The Prodigy Pregnant Woman Screening

“You are all completely insane.”

Last night in Austin, Texas, director Nicholas McCarthy lovingly sent this message to all of the brave women in the audience who attended an Orion Pictures and Fons PR-sponsored screening of his new evil-child horror film, The Prodigy…while pregnant.

McCarthy does have a point – as far as elaborate screening stunts go, this one is pretty wild. McCarthy went on to emphasize that “you should not fear what you are going to see, because most of it will likely not happen to you. MOST of it.” As the lights went down, I saw ladies calmly lay their hands across their round bellies and there was an air of unease and morbid curiosity as we all set out on this journey.

You can watch the trailer here. If you’re in a hurry, here’s the synopsis: 

Taylor Schilling stars in THE PRODIGY as Sarah, a mother whose young son Miles’ disturbing behavior signals that an evil, possibly supernatural force has overtaken him. Fearing for her family’s safety, Sarah must grapple with her maternal instinct to love and protect Miles in favor of investigating what – or who – is causing his dark turn. She is forced to look for answers in the past, taking the audience on a wild ride; one where the line between perception and reality remains blurry.

Now you can see why viewing this film in a theater full of pregnant women would be insane, but also hilariously brilliant. As one of maybe four women in the theater not currently pregnant, I still enjoyed the film and watching it alongside expectant mothers with their partners. McCarthy takes an overall positive experience pertaining to motherhood and eclipses it with realistic and fictional terrors that are not foreign territory for women.

He explores a sense of asynchronous development which refers to an unbalanced intellectual, physical, and emotional development commonly referred to as “giftedness” in children. While this title is favorable in the eyes of some parents, there is often an uneven distribution where a child may be intellectually advanced, but that disproportion is compensated with a lack of emotional development. This is the case with Miles. Because of his aloof and increasingly strange behavior, innocent moments of tenderness like a hug or childish game become moments of stone-cold fear. Some scenes are so distressing that people had to laugh out of context just to relieve tension because they are too terrible if any mother should have to face them one day.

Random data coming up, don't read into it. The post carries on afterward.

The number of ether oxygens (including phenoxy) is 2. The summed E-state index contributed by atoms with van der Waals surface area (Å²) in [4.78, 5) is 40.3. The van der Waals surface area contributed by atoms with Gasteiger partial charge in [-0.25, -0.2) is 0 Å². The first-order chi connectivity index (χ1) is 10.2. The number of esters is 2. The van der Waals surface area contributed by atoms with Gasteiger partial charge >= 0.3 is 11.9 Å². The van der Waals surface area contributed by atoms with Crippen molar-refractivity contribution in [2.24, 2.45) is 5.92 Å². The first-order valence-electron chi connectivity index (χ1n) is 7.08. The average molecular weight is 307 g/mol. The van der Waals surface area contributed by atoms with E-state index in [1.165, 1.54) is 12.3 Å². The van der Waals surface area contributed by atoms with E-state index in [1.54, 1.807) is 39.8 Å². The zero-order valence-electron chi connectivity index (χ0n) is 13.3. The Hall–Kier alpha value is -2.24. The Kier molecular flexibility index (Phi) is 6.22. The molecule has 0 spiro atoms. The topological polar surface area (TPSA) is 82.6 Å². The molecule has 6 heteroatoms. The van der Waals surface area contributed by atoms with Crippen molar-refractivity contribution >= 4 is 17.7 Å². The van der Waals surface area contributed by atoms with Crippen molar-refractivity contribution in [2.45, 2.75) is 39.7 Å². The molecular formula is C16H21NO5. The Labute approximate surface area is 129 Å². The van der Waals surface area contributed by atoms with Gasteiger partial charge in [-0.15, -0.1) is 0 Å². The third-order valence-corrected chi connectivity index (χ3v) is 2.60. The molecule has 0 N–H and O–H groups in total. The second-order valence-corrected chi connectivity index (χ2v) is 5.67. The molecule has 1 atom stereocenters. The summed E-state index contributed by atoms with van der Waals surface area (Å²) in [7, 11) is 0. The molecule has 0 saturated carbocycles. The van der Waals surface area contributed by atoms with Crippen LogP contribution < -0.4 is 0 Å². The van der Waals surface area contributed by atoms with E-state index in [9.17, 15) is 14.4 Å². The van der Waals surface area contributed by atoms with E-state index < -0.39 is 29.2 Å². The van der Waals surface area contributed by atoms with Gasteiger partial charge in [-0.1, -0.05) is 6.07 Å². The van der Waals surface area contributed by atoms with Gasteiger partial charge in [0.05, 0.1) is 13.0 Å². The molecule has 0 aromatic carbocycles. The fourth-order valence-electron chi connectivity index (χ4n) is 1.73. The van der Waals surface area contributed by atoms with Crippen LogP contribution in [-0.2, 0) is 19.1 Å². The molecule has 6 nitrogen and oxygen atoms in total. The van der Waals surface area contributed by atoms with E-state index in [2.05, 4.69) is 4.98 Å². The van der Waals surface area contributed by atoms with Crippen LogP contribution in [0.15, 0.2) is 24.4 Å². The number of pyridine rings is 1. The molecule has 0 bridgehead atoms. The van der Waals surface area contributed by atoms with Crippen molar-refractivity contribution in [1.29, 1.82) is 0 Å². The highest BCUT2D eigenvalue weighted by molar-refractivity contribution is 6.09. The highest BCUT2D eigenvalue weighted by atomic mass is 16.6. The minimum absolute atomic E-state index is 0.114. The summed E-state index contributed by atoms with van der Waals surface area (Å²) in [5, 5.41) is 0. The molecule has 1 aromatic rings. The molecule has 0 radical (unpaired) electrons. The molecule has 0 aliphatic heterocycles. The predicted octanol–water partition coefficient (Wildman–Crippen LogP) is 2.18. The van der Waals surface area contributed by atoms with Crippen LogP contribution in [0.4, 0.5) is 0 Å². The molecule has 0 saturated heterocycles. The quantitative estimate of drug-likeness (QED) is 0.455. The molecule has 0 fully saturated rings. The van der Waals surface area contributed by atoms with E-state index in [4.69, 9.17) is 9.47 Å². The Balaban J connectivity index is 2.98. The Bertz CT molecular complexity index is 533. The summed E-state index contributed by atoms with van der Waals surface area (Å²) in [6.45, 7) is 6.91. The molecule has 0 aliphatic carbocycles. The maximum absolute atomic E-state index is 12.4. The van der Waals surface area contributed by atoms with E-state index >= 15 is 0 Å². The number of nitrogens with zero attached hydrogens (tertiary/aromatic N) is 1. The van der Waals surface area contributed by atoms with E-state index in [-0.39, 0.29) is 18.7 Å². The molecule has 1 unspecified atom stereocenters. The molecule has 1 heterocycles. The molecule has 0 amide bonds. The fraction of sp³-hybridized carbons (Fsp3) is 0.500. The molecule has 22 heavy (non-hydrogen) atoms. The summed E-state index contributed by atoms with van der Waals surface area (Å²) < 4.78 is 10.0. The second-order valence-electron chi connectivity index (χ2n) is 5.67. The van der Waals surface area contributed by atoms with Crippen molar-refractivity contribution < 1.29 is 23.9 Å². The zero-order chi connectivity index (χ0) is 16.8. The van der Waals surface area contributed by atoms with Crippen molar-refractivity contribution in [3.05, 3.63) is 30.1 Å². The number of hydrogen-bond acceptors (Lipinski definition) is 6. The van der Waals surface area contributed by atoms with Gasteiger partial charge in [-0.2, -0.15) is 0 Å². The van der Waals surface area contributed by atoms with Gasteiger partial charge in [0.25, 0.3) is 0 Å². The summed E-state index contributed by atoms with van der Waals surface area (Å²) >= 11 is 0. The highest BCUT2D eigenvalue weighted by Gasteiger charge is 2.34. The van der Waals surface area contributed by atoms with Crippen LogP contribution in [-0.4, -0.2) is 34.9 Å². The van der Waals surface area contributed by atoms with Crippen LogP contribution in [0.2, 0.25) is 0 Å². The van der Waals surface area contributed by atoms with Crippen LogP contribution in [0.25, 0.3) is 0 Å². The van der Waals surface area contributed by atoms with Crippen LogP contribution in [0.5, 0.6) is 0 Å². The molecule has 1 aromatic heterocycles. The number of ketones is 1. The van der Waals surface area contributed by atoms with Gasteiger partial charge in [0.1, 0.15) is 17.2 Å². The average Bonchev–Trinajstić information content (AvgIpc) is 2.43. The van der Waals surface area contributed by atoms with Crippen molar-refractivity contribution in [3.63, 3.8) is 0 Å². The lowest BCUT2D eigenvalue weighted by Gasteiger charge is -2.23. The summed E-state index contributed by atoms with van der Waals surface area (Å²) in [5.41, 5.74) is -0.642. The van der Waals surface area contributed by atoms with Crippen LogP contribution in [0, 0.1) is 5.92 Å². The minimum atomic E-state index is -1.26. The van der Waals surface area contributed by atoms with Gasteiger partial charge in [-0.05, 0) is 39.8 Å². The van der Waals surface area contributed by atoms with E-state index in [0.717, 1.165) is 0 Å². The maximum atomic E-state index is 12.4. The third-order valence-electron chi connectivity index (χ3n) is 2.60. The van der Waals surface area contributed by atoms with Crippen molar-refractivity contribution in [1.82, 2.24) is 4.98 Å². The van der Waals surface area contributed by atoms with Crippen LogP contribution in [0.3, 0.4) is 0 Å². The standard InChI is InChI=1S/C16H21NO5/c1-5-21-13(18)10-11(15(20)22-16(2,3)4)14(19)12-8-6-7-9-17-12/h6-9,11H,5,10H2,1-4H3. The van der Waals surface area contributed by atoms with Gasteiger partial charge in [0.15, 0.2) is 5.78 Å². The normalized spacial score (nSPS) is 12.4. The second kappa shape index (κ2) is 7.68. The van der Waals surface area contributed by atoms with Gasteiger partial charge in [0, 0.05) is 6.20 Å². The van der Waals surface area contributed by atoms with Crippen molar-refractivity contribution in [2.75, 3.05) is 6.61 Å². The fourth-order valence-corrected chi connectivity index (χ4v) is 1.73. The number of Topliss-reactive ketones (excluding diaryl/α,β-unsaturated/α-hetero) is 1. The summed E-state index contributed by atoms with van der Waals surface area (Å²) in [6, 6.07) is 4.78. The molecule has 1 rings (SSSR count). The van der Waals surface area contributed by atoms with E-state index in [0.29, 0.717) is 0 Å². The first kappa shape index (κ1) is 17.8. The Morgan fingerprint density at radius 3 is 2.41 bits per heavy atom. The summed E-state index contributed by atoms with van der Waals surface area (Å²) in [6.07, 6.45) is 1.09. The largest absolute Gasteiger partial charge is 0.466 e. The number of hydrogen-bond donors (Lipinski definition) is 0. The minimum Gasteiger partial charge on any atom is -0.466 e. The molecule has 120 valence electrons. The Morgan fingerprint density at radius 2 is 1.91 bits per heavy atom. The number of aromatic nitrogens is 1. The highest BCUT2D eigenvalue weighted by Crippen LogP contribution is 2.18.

I felt empathy for the character of Sarah, but also for the women in the seats around me as I could audibly hear their stressful sighs, gasps of disgust, and small moans of discomfort as some moved their resting hands from their stomachs to cover their mouths or shield their eyes instead. There is one scene where Sarah allows Miles to crawl into bed with her. He then slowly inches his hand over her shoulder and asks, “Mommy, will you love me forever…no matter what I do?” This moment ignited a distinct “oh, hell no” from one woman and another simply drew in a large breath as she reached for her husband’s hand.

However, one of the ladies in my aisle seemed completely unfazed. All of these reactions mirror the complexity of raising a child and how a parent’s love can periodically fluctuate in potency. Since motherhood is constructed within a framework of societal expectations, it was very interesting to observe which moments in the film made these particular mothers tick and where their lines in the sand of love could be drawn.

Every woman I talked to afterwards was thoroughly unsettled in one way or another. However, you don’t have to be a parent to get freaked out by this movie. McCarthy has developed his craft within the horror genre over the past few years after directing The Pact and Holidays. His newest feature truly struck a chord with this audience and we all had a blast. So, I predict his succinct use of tension and gore coupled with Jackson Robert Scott’s impressively creepy acting skills (despite being only ten years old) will disturb just about anyone to some degree. The overall concept within the storyline is interesting and well-executed. To my knowledge, it’s a narrative approach that has not really been applied to the genre before in this manner – and there have been a ton of evil kid horror movies, so that says a lot.

I personally maintain a strong respect for mothers and parents despite not having children of my own, and this film reinforces the kind of strength and fear involved with their role. As for my feelings after this screening? Let’s just say I’m glad I’m not pregnant and that the only thing patiently waiting for me when I get home is my German Shepard.

The Prodigy crawls into theaters on February 8, 2019.

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